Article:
UPDATED, June 4, 10:31 a.m.: Brookfield has been in the news a lot since the pandemic hit.
The global investment giant’s private equity firm Oaktree Capital Management is looking to raise $15 billion for a distressed-debt fund, and Brookfield Asset Management has announced plans to launch a $5 billion fund for struggling retailers.
Brian Kingston, CEO of Brookfield Property Partners, spoke to The Real Deal in June about the company’s rent negotiations with mall tenants, long-term plans for its $14.8 billion General Growth Properties acquisition, and the country-wide protests over the death of George Floyd.
While Covid-19 and the economic fallout may have decimated an already struggling retail sector, Kingston maintained that Brookfield’s roughly 120 million square feet of retail assets are strong enough to withstand the pandemic and other crises in the long-run.
This interview has been edited and condensed for clarity.
What’s Brookfield’s long-term strategy for its U.S. retail properties?
What we try to do is own very high-quality, large scale assets in major gateway markets. Our strategy and our reasoning for that is we think that those types of assets tend to hold their value better through cycles and create opportunities for us to continuously reinvest capital in them to modernize them and continue to make them relevant.
How is the company feeling about its big bets on retail, specifically its GGP acquisition, in the wake of the pandemic?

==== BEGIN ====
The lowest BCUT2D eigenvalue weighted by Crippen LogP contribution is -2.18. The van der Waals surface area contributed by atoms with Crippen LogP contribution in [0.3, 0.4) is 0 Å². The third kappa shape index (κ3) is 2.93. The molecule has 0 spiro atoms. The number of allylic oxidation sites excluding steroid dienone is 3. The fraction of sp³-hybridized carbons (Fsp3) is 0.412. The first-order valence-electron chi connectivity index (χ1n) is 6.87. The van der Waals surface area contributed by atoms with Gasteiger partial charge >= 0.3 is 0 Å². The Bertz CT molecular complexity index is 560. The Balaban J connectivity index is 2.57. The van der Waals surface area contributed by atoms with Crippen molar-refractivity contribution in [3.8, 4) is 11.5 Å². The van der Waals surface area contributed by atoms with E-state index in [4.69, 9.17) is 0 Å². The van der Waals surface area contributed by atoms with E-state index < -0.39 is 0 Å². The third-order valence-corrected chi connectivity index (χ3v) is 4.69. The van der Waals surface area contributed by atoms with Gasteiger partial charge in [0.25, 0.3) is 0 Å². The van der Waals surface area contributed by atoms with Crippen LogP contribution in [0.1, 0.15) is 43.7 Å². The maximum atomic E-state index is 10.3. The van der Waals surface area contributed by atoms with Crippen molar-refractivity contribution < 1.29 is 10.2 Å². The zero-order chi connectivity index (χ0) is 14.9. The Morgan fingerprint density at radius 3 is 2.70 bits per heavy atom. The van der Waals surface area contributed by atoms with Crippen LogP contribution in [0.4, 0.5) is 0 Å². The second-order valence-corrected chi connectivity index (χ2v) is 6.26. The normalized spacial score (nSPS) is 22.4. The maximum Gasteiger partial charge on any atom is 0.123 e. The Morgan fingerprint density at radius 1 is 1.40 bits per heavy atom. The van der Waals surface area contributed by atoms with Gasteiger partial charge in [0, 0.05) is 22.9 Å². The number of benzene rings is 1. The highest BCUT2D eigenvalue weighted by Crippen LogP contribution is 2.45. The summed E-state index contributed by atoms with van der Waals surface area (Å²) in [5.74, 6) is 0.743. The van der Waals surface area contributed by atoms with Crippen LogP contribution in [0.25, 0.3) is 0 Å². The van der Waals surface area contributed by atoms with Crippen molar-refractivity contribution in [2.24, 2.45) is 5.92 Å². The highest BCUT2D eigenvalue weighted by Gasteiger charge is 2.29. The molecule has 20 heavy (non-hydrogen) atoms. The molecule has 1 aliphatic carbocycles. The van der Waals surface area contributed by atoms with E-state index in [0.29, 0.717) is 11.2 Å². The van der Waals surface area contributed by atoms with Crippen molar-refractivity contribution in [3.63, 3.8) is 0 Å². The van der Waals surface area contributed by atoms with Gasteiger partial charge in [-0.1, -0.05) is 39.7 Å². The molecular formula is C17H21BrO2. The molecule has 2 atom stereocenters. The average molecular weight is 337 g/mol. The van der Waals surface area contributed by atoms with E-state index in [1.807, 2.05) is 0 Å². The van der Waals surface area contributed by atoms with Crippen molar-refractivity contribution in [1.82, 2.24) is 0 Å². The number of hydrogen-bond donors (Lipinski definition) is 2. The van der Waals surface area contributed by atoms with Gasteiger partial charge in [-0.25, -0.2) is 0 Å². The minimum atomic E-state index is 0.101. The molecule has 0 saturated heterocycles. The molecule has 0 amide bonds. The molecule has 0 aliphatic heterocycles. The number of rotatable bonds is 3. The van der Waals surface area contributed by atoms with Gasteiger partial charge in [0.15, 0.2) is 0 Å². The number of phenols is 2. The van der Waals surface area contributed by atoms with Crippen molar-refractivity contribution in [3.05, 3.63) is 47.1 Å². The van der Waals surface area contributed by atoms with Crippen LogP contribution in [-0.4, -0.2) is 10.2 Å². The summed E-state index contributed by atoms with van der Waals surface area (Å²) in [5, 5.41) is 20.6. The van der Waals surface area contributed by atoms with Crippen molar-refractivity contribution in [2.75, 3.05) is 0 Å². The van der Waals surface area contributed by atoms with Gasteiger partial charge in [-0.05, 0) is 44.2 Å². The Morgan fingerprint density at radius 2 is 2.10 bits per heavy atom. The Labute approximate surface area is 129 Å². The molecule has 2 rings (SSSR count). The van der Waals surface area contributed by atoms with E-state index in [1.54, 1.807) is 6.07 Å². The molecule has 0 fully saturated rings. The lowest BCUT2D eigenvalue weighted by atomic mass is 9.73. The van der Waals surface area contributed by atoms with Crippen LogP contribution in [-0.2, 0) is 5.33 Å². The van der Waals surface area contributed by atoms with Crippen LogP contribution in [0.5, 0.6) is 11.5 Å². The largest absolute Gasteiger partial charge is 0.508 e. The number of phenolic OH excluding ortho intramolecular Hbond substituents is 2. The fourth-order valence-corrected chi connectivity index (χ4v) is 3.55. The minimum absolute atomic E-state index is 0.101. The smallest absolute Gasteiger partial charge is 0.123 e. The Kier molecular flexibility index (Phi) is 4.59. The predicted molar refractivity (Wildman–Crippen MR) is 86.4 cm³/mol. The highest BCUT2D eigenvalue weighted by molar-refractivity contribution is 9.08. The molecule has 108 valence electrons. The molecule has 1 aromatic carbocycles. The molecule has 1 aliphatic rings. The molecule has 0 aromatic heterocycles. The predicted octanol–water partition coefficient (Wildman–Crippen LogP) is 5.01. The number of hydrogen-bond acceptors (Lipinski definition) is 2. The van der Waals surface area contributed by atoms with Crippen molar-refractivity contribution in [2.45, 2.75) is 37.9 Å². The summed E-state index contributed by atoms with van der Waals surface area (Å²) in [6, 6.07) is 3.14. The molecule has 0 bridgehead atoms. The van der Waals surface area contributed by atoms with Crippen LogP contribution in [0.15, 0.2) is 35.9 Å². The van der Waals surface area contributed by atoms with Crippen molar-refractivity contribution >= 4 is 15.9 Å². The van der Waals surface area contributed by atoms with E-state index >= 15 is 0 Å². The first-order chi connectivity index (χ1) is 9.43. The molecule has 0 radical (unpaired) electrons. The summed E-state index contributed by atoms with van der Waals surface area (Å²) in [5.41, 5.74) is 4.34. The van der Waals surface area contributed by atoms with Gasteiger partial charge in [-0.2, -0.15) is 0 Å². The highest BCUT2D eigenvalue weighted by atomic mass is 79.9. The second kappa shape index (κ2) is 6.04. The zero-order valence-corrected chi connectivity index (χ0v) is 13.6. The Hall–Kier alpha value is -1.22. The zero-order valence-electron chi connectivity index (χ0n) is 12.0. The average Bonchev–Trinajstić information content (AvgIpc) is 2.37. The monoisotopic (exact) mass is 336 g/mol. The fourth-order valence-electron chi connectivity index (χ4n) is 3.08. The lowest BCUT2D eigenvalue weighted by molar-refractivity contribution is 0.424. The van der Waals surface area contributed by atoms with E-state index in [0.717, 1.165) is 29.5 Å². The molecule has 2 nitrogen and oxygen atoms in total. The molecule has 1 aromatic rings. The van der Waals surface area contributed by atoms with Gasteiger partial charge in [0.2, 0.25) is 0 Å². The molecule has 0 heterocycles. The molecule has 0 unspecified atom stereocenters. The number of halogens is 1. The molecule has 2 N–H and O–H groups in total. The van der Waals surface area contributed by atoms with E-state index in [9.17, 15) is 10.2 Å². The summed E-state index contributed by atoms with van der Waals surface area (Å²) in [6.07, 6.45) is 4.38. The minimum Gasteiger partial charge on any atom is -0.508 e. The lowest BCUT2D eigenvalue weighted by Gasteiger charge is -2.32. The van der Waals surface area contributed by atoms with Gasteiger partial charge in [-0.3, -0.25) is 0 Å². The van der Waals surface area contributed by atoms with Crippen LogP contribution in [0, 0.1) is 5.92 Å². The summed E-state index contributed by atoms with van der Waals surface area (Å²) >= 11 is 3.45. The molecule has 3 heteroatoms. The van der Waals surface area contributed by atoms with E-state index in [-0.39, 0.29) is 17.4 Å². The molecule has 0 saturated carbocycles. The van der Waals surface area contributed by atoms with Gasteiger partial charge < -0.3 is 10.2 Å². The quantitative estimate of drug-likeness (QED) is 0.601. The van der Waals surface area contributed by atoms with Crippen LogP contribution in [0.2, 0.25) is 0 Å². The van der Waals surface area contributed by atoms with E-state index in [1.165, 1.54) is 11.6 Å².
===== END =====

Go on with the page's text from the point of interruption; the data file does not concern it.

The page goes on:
There’s no question the pandemic is going to have an impact on the outlook for the sector. But one of the things that attracted us to the portfolio in the first place is we think these centers [in major markets] will hold their value much better than the lower-quality secondary locations. We’ve had challenges with rent collections through April and May, but we’ve reopened close to 100 of our shopping centers already. As those centers get back to operating, we expect those collections to recover.
Has the recent wave of protests and riots impacted Brookfield’s reopening plans at all?
Yes. We’ve had a number of centers that have been impacted by local protests, and in some cases, there has been damage to the malls. We’ve closed about eight centers around the country to the public until things settle down a little bit.
Our emergency response protocols and the teams within the malls are excellent, and they’ve been able to mobilize very quickly and put up plywood to protect the properties. There have been no major injuries, and all the damage has been largely cosmetic. In the context of the larger movement that’s afoot right now, we think it’s a small consideration.
What are your thoughts on the country’s response to the death of George Floyd in general?
For Brookfield generally, we have always taken an approach to our business and our operations that was based on meritocracy. So I think in the sense that these protests and this movement is about fair and equal treatment for all Americans, we support that wholeheartedly.
How challenging have rent collections been for Brookfield’s retail tenants?
When we speak to the tenants, I think they fall into three broad categories. The first one is tenants who want and expect to be able to pay their rent but are facing a short-term liquidity crunch as a result of their businesses being closed down, and so we’re working with them to come up with rent deferral plans where they pay back the rent that they missed over some reasonable period of time.
Number two is businesses that have been severely impacted by the shutdown and are going to really struggle to ever recover their cash flow. In those cases, we’re working with many of those retailers to restructure leases.